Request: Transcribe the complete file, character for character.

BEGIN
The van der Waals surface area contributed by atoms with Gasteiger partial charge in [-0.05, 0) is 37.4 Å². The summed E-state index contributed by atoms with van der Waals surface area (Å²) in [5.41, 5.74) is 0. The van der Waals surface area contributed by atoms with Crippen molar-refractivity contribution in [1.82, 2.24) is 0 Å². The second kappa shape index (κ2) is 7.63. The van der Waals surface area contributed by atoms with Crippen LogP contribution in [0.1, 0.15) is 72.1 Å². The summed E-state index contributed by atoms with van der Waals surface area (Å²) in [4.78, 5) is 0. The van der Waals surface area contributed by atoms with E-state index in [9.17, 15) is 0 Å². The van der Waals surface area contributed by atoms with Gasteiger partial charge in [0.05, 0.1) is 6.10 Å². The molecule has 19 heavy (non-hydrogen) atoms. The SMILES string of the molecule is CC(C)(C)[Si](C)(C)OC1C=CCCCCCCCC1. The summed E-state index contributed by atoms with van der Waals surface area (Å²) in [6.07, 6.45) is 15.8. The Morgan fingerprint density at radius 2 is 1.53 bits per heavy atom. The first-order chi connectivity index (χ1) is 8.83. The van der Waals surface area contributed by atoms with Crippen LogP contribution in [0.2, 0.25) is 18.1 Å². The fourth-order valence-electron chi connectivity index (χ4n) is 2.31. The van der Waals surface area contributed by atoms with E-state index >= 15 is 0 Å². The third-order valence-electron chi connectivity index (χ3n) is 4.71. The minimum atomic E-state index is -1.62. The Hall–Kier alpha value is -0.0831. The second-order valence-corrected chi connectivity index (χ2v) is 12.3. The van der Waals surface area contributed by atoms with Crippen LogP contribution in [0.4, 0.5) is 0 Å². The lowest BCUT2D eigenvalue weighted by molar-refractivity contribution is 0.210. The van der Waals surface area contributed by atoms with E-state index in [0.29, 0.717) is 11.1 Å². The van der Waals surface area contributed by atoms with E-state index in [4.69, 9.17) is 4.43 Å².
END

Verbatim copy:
The van der Waals surface area contributed by atoms with Gasteiger partial charge in [-0.05, 0) is 37.4 Å². The summed E-state index contributed by atoms with van der Waals surface area (Å²) in [5.41, 5.74) is 0. The van der Waals surface area contributed by atoms with Crippen molar-refractivity contribution in [1.82, 2.24) is 0 Å². The second kappa shape index (κ2) is 7.63. The van der Waals surface area contributed by atoms with Crippen LogP contribution in [0.1, 0.15) is 72.1 Å². The summed E-state index contributed by atoms with van der Waals surface area (Å²) in [4.78, 5) is 0. The van der Waals surface area contributed by atoms with E-state index in [9.17, 15) is 0 Å². The van der Waals surface area contributed by atoms with Gasteiger partial charge in [0.05, 0.1) is 6.10 Å². The molecule has 19 heavy (non-hydrogen) atoms. The SMILES string of the molecule is CC(C)(C)[Si](C)(C)OC1C=CCCCCCCCC1. The summed E-state index contributed by atoms with van der Waals surface area (Å²) in [6.07, 6.45) is 15.8. The Morgan fingerprint density at radius 2 is 1.53 bits per heavy atom. The first-order chi connectivity index (χ1) is 8.83. The van der Waals surface area contributed by atoms with Crippen LogP contribution in [0.2, 0.25) is 18.1 Å². The fourth-order valence-electron chi connectivity index (χ4n) is 2.31. The van der Waals surface area contributed by atoms with E-state index >= 15 is 0 Å². The third-order valence-electron chi connectivity index (χ3n) is 4.71. The minimum atomic E-state index is -1.62. The Hall–Kier alpha value is -0.0831. The second-order valence-corrected chi connectivity index (χ2v) is 12.3. The van der Waals surface area contributed by atoms with Crippen LogP contribution in [0.4, 0.5) is 0 Å². The lowest BCUT2D eigenvalue weighted by molar-refractivity contribution is 0.210. The van der Waals surface area contributed by atoms with E-state index in [0.29, 0.717) is 11.1 Å². The van der Waals surface area contributed by atoms with E-state index in [4.69, 9.17) is 4.43 Å².